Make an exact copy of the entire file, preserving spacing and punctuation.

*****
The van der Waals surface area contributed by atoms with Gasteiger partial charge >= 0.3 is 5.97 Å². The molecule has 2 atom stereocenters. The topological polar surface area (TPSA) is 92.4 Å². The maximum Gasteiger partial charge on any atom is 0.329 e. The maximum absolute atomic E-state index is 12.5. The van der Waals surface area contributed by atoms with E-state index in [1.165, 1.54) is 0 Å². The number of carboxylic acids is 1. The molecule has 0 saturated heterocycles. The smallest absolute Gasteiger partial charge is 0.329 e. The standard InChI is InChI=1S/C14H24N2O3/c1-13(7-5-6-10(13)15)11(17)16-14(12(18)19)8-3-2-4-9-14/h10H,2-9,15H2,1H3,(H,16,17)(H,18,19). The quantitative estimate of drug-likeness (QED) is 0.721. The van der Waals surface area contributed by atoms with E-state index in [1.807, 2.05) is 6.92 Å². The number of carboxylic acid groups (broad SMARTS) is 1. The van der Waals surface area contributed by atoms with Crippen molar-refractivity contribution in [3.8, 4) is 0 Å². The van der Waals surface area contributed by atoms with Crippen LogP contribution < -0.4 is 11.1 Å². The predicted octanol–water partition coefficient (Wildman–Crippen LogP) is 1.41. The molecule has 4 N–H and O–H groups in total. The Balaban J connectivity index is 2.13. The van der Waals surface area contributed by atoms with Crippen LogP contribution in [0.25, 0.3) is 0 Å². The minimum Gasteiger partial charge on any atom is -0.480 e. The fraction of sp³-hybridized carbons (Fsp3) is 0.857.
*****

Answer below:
The van der Waals surface area contributed by atoms with Gasteiger partial charge >= 0.3 is 5.97 Å². The molecule has 2 atom stereocenters. The topological polar surface area (TPSA) is 92.4 Å². The maximum Gasteiger partial charge on any atom is 0.329 e. The maximum absolute atomic E-state index is 12.5. The van der Waals surface area contributed by atoms with E-state index in [1.165, 1.54) is 0 Å². The number of carboxylic acids is 1. The molecule has 0 saturated heterocycles. The smallest absolute Gasteiger partial charge is 0.329 e. The standard InChI is InChI=1S/C14H24N2O3/c1-13(7-5-6-10(13)15)11(17)16-14(12(18)19)8-3-2-4-9-14/h10H,2-9,15H2,1H3,(H,16,17)(H,18,19). The quantitative estimate of drug-likeness (QED) is 0.721. The van der Waals surface area contributed by atoms with E-state index in [1.807, 2.05) is 6.92 Å². The number of carboxylic acid groups (broad SMARTS) is 1. The van der Waals surface area contributed by atoms with Crippen molar-refractivity contribution in [3.8, 4) is 0 Å². The van der Waals surface area contributed by atoms with Crippen LogP contribution < -0.4 is 11.1 Å². The predicted octanol–water partition coefficient (Wildman–Crippen LogP) is 1.41. The molecule has 4 N–H and O–H groups in total. The Balaban J connectivity index is 2.13. The van der Waals surface area contributed by atoms with Crippen LogP contribution in [0.25, 0.3) is 0 Å². The minimum Gasteiger partial charge on any atom is -0.480 e. The fraction of sp³-hybridized carbons (Fsp3) is 0.857.